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Industrial Animals

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Industrial Animals History Activities Front Side: Use your prior knowledge Make a timeline of agriculture education and the industry. Back Side: Pick one event ... – PowerPoint PPT presentation

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Title: Industrial Animals


1
Industrial Animals
  • History

2
Unit Map Follow Along in your packet
  • WHAT ARE YOU LEARNING?
  • AS.06.02(Basic) Recognize, identify, and
    evaluate the effects of diseases and parasites on
    animals.
  • AS.03 Identify breeds of economically important
    animal species.

3
Know Understand Do!
  • Know
  • Types of beef cattle
  • Basic Management practices
  • Basic terminology
  • Understand
  • Use and variation in beef breeds
  • Importance of management in relation to industry
    and health
  • Use of terminology in the industry
  • Do
  • Identify common beef breeds
  • Research disease prevention
  • Define and utilize basic beef vocabulary

4
Key Learning Beef
  • Unit EQ How does animal management lead to the
    dollar menu?

Concept Industry and History Lesson EQ How
has farming changed over the years? Vocab Smith-H
ughes Act, Smith Lever Act
Concept Care and Management Lesson EQ How
is the beef industry successful? Vocab Rotational
Grazing, Polled
Concept Beef Breeds and Uses Lesson EQ What
characteristics define beef breed
uses? Vocab Efficient, Mothering/Calving ability
5
Objectives
  • Understand the history of animal agriculture
  • Understand the important acts that are important
    to this class

6
What is Industrial Agriculture?
  • a modern form of intensive farming that refers
    to the industrialized production of livestock,
    cattle, poultry, and fish. Most of the meat,
    dairy and eggs are produced this way.

7
History of Animal Agriculture
  • Early people ate fruits, seeds, and animals found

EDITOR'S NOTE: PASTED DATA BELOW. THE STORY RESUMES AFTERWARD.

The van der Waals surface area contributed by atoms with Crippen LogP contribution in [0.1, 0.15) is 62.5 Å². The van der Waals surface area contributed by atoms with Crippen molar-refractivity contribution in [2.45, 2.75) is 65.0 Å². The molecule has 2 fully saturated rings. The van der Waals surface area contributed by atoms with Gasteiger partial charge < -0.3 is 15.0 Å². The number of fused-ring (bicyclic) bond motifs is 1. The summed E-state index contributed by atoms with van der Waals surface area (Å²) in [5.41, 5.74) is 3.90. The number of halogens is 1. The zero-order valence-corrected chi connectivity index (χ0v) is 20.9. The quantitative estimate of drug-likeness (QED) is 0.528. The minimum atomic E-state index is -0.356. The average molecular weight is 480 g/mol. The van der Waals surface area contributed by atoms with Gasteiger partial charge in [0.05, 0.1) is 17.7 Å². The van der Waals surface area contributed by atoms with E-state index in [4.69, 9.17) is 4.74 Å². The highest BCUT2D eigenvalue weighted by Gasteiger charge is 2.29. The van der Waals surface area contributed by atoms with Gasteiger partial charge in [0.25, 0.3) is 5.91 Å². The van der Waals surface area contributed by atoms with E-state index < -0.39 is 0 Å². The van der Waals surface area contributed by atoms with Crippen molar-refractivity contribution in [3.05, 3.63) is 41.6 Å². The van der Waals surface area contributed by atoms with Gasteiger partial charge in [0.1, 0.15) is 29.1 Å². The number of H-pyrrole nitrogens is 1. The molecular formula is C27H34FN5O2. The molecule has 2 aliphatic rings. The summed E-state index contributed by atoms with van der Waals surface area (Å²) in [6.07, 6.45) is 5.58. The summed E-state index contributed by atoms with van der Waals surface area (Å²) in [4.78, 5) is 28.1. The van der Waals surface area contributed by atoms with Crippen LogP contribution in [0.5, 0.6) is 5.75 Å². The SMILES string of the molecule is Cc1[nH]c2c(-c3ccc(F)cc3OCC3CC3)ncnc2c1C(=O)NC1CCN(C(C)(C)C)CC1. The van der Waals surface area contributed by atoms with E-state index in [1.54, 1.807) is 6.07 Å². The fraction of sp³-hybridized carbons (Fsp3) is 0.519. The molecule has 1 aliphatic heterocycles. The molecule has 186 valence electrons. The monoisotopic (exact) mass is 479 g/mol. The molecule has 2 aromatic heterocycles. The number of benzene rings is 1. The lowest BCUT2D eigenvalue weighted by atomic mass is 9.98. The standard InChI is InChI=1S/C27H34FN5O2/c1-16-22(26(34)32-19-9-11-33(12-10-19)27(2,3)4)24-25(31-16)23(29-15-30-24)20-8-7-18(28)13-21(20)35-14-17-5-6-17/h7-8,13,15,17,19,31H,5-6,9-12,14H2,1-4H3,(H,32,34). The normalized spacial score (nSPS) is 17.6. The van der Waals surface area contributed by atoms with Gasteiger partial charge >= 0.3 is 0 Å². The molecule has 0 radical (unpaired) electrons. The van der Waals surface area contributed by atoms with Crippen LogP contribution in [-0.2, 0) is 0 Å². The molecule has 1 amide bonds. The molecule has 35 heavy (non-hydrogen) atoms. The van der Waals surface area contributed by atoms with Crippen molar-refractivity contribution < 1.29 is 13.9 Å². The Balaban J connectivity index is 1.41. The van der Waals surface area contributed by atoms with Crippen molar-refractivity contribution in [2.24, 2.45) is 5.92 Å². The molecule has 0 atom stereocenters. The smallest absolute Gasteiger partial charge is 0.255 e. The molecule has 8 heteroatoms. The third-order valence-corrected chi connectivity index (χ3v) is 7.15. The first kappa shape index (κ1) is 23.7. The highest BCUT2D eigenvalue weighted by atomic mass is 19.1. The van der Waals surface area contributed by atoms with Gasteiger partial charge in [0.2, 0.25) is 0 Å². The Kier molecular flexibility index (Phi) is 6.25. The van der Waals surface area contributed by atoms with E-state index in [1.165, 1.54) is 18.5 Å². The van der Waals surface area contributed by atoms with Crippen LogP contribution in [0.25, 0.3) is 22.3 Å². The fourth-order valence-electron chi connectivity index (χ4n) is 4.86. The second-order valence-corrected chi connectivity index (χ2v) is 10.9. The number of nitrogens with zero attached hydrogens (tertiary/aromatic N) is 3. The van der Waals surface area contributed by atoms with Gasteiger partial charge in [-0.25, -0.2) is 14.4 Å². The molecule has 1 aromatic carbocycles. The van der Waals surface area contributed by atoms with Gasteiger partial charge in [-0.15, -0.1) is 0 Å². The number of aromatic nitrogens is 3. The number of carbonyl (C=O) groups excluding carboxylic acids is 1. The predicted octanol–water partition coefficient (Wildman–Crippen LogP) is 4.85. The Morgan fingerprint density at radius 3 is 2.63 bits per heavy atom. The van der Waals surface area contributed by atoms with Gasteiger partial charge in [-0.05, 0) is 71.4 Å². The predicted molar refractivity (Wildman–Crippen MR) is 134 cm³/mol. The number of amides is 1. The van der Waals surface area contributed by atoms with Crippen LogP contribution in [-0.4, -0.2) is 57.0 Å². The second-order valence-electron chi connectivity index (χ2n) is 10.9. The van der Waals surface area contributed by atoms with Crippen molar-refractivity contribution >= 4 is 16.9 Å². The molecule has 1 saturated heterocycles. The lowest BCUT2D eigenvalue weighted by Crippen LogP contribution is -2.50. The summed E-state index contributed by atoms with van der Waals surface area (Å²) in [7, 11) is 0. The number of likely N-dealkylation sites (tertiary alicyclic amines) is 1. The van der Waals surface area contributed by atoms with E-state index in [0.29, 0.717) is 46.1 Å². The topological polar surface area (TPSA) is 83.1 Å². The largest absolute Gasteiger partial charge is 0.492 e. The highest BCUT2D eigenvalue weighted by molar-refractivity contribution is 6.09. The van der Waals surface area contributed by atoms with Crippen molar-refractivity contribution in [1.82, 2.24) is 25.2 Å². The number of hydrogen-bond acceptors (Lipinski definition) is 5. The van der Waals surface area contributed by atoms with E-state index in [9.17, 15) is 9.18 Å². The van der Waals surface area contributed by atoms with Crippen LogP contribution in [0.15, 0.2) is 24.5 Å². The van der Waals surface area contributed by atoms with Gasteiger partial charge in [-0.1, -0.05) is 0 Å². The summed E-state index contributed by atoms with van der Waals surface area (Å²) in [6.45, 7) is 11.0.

in their environment.
  • People moved with animals
  • People then figured out how to domesticate
    animals
  • People created ways to grow animals more
    efficiently
  • Passed on
  • Recent study of animals in a systematic way

8
History of Animal Agriculture
  • 1800s- Universities. People realize institutions
    of higher learning were needed.
  • Nation emerging as an industrial- and
    agricultural- based economy.

9
History of Animal Agriculture
  • To make progress- people needed to be taught how
    to produce food and manufacture goods more
    efficiently

10
History of Animal Agriculture
  • Late 1850s- Land Grant Act or Morrill Act.
    Provided public land and funds for establishing
    universities to teach practical methods of
    manufacturing and producing food and fiber.
    Passed in 1862
  • 1862- Lincoln signed bill to establish the USDA
  • Soon all states had land grant universities
  • Realized students did not know anything!

11
History of Animal Agriculture
  • 1872- Hatch Act- authorized establishment of
    experiment stations in different parts of the
    states that had land grant universities.
  • Create new knowledge
  • 1914- Smith-Lever Act- set up cooperative
    extension service. Passes new information to the
    public

12
History of Animal Agriculture
  • 1917- Smith-Hughes Act- vocational agriculture as
    a program in the public high schools as a means
    of teaching new methods of agriculture
  • THE REASON YOU ARE SITTING HERE!!!!

13
Activities
  • Front Side Use your prior knowledge
  • Make a timeline of agriculture education and the
    industry.
  • Back Side Pick one event Explain why this
    event was CRUCIAL in the timeline.

14
Industrial Animals
  • Advancements

15
Warm-Up
  • Why does a 1/4 hamburger cost a 1 but a pound of
    hamburger meat cost 2?

16
Objectives
  • Know and understand the advancements in animal